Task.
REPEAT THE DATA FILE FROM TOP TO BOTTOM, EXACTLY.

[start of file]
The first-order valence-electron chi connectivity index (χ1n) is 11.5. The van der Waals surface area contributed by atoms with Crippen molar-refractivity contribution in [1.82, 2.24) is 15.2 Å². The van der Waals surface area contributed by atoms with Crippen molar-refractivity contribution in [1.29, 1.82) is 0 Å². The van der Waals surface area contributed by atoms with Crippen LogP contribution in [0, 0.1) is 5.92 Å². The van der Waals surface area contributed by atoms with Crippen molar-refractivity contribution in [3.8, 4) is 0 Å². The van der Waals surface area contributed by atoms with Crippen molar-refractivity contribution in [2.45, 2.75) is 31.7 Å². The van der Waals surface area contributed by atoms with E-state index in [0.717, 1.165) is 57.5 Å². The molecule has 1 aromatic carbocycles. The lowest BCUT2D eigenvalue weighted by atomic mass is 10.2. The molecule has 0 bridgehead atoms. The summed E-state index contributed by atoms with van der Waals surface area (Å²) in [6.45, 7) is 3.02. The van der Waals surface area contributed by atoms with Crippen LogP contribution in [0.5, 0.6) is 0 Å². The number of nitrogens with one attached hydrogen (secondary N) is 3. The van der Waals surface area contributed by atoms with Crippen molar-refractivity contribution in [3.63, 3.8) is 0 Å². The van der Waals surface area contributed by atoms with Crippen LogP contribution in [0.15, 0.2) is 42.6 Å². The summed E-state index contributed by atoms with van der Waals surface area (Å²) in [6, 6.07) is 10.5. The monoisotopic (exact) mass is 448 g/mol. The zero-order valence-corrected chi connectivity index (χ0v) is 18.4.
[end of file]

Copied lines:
The first-order valence-electron chi connectivity index (χ1n) is 11.5. The van der Waals surface area contributed by atoms with Crippen molar-refractivity contribution in [1.82, 2.24) is 15.2 Å². The van der Waals surface area contributed by atoms with Crippen molar-refractivity contribution in [1.29, 1.82) is 0 Å². The van der Waals surface area contributed by atoms with Crippen LogP contribution in [0, 0.1) is 5.92 Å². The van der Waals surface area contributed by atoms with Crippen molar-refractivity contribution in [3.8, 4) is 0 Å². The van der Waals surface area contributed by atoms with Crippen molar-refractivity contribution in [2.45, 2.75) is 31.7 Å². The van der Waals surface area contributed by atoms with E-state index in [0.717, 1.165) is 57.5 Å². The molecule has 1 aromatic carbocycles. The lowest BCUT2D eigenvalue weighted by atomic mass is 10.2. The molecule has 0 bridgehead atoms. The summed E-state index contributed by atoms with van der Waals surface area (Å²) in [6.45, 7) is 3.02. The van der Waals surface area contributed by atoms with Crippen LogP contribution in [0.5, 0.6) is 0 Å². The number of nitrogens with one attached hydrogen (secondary N) is 3. The van der Waals surface area contributed by atoms with Crippen molar-refractivity contribution in [3.63, 3.8) is 0 Å². The van der Waals surface area contributed by atoms with Crippen LogP contribution in [0.15, 0.2) is 42.6 Å². The summed E-state index contributed by atoms with van der Waals surface area (Å²) in [6, 6.07) is 10.5. The monoisotopic (exact) mass is 448 g/mol. The zero-order valence-corrected chi connectivity index (χ0v) is 18.4.